Not too many years ago, journalism degrees and media experience provided natural segues to public relations jobs. In fact, that’s the transition I made from media to PR, and for many years most of my peers came via the same route. That’s no longer the case today.
Today’s New York Times tells the story about Mary Ellin Arch of The Richmond Times-Dispatch, who lost her newsroom job after working 29 years in the media.
Like a lot of media people I’ve talked with in recent years, Ellin pursued a PR job and found that it wasn’t an easy transition. She quickly realized she was competing with people who had PR degrees and relevant experience. She eventually landed a job as spokesperson for the Richmond-area toll road, and enrolled in a master’s program in strategic public relations at Virginia Commonwealth University.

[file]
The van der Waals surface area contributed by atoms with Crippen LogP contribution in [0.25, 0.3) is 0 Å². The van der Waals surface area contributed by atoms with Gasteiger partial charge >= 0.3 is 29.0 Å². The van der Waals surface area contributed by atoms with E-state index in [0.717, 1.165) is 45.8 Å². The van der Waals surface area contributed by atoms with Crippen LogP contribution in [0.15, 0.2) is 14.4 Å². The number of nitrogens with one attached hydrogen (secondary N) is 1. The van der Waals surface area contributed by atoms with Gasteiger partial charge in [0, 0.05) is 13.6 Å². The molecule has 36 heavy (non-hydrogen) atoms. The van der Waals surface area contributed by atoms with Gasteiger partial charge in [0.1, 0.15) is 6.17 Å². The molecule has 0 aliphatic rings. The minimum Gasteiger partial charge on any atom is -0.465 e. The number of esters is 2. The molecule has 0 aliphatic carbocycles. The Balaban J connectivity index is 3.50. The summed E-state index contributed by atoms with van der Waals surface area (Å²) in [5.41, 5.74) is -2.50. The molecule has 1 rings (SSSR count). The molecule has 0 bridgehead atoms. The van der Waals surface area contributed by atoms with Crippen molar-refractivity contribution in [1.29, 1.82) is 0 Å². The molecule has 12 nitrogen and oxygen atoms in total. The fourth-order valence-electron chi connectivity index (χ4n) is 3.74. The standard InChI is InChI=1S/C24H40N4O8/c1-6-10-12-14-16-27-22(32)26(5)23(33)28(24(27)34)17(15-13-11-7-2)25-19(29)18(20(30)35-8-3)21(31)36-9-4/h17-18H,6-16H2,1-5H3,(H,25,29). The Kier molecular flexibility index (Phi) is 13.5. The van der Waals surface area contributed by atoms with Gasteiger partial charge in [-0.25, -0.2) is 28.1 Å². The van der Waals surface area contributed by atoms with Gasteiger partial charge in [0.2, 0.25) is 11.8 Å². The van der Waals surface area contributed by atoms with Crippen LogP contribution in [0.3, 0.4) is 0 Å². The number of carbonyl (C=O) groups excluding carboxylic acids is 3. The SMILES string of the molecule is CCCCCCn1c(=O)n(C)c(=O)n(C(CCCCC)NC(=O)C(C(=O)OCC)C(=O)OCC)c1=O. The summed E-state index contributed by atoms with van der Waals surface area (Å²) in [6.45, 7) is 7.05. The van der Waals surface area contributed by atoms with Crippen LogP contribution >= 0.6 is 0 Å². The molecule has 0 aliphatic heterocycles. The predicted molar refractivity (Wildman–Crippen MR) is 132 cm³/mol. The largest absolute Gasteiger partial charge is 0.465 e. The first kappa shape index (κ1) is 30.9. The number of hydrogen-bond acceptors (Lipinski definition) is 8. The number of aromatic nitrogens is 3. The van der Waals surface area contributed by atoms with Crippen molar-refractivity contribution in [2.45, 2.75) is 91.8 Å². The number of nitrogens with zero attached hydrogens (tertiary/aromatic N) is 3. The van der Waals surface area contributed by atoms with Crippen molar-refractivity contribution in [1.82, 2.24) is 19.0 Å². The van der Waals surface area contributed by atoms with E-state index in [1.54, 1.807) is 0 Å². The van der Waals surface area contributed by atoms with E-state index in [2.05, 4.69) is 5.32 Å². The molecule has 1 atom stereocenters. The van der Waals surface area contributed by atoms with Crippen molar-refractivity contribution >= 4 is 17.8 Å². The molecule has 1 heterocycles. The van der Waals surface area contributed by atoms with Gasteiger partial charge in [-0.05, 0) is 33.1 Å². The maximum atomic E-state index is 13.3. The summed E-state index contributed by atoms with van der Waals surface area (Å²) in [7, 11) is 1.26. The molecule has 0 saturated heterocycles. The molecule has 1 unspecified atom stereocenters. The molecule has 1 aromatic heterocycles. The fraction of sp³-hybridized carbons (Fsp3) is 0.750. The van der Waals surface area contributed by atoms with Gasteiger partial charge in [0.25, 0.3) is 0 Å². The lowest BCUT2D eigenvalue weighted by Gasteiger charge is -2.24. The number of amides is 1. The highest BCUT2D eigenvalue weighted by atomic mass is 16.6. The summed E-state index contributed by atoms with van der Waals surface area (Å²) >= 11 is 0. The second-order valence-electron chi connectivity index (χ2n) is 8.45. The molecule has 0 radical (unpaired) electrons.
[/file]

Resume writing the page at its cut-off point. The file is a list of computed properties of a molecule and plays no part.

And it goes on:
“I’m a real big fan of telling reporters it’s not as easy as you think,” Ellin says. “Working in the newsroom does not prepare you for a job in public relations.”
John Doorley, former head of corporate communications at Merck, a giant pharmaceutical company and currently director of the master’s in public relations program at New York University’s School of Continuing and Professional Studies, confirms that things have changed dramatically in favor of PR degrees.
Like most of the business world today, John observes that PR has outgrown its second-tier status in the advertising and journalism curriculums where it has often been relegated, and emerged as a social science and business discipline of its own. This development and the recognition of the trend by The Times bodes well for our profession.